IRENA Partners With ENGIE for Terrawatt Initiative

by Woodson Powell

The International Renewable Energy Agency (IRENA) has partnered with French multinational electric utility company ENGIE (formally known as GDF Suez) to increase solar power production. In December of 2015, ENGIE CEO Gérard Mestrallet announced the Terrawatt Initiative which calls for one terawatt of additional solar photovoltaic capacity to be installed by 2030, and includes an additional $1 trillion of investment for solar power infrastructures []. Since then, IRENA Director-General Adnan Amin has met with Deputy CEO and COO of ENGIE and first Chairman of the private sector Terrawatt Initiative, Isabelle Kocher, to assist in ENGIE’s efforts. Possible areas of future cooperation include reducing the cost of technology for solar generation assets, supporting industrial capacities via implementation of appropriate regulatory frameworks and risk mitigation instruments, and developing a systemic approach for the integration of renewables, paving the way for later solar energy storage and technology solutions that meet each country’s specific needs []. Continue reading

Africa Renewable Energy Initiative Aims to Produce 300 GW by 2030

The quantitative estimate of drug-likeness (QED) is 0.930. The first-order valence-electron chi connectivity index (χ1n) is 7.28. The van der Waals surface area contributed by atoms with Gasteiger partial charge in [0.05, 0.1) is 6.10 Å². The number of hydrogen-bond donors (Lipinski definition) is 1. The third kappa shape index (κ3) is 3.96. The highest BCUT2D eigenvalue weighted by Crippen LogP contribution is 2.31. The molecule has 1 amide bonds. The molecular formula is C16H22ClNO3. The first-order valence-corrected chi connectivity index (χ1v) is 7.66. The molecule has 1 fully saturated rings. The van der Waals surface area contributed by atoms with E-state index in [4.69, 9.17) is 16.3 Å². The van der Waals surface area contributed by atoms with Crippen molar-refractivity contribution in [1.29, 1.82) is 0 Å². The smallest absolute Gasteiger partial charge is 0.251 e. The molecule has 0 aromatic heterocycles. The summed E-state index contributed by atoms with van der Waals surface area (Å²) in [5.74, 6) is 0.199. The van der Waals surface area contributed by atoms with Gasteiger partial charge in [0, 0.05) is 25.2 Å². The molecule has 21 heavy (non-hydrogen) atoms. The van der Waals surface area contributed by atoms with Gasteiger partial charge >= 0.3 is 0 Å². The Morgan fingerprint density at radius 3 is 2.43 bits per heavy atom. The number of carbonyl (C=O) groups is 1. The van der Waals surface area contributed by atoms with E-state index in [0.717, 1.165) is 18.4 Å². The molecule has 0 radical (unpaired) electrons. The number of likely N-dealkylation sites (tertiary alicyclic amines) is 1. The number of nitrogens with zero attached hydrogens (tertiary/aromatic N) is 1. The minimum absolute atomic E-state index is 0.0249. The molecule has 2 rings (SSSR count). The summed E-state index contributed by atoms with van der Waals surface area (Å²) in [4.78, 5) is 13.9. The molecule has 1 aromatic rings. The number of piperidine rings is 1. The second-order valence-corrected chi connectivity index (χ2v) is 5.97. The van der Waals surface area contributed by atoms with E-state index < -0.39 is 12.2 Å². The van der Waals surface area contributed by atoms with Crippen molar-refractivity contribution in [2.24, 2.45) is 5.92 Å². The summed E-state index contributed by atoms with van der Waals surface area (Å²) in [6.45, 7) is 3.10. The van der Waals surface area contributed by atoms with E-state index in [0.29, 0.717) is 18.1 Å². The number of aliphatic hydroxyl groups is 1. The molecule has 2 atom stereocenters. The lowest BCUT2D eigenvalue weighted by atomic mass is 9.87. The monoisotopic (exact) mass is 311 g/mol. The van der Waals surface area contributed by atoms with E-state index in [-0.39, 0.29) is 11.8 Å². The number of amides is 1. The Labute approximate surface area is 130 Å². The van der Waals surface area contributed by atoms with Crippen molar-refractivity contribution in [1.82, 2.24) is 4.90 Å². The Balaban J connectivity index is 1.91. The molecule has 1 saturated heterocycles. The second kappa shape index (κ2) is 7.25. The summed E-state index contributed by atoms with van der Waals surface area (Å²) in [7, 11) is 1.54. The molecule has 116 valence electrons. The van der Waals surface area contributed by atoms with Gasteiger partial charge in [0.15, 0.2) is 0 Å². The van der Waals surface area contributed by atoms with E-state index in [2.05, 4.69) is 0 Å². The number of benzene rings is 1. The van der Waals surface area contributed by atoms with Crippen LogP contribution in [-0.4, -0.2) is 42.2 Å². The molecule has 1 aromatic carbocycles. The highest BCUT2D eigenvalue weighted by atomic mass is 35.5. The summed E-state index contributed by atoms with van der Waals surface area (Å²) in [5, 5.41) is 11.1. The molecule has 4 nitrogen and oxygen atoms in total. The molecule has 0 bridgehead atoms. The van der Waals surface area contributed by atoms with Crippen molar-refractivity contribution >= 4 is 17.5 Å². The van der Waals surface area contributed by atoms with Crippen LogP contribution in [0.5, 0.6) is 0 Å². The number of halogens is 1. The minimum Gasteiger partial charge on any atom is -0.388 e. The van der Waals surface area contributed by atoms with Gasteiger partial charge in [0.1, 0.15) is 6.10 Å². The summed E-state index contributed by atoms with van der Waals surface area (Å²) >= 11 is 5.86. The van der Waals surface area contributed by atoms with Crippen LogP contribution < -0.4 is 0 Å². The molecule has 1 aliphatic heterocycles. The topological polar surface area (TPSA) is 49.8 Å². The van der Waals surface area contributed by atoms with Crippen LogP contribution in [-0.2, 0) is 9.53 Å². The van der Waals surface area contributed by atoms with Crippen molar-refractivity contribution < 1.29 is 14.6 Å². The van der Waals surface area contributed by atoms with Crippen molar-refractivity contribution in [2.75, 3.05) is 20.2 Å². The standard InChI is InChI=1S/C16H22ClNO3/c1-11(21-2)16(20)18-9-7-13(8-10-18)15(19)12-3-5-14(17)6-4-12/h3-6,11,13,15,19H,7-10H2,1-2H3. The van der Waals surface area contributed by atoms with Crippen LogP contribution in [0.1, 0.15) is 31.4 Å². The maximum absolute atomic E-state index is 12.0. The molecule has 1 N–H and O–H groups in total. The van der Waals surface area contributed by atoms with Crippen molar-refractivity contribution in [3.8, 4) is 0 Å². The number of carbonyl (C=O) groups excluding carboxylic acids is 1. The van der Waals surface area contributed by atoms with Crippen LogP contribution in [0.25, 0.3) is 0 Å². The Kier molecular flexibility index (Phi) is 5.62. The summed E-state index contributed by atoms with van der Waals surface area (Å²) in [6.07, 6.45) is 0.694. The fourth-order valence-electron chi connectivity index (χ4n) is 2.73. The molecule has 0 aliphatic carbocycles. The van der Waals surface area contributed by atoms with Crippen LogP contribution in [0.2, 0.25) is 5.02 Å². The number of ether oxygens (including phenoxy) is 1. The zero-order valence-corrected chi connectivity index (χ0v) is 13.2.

by Dion Boyd

An intriguing article by Joshua S. Hill, on the Clean Technica blog posted in December of 2015, examines an attempt by the head of state of African nations to lead a coalition called the African Renewable Energy Initiative (AREI). The primary objective of the AREI is to provide the continent of Africa with 300 GW of renewable energy by 2030. AREI aims to produce 10 GW by 2020, so already we can infer that significant progress is intended to be made over those ten years. This article caught my attention because it is closely related to a documentary I recently watched called Burning in the Sun. This film portrays the mission of West African and Italian Daniel Dembélé on his quest to bring electricity to the rural communities of the Sahara Desert. Immediately after reading the article about AREI, I made the connection between the article and the film. I began to realize that (contrary to popular belief or at least contrary to the non-existent amount of information you hear from media outlets about positive initiatives taking place in Africa) there are people in the world after all who are aware of people living in regions of Africa that do not have access to energy resources, and are taking a stab at resolving some of those issues. Continue reading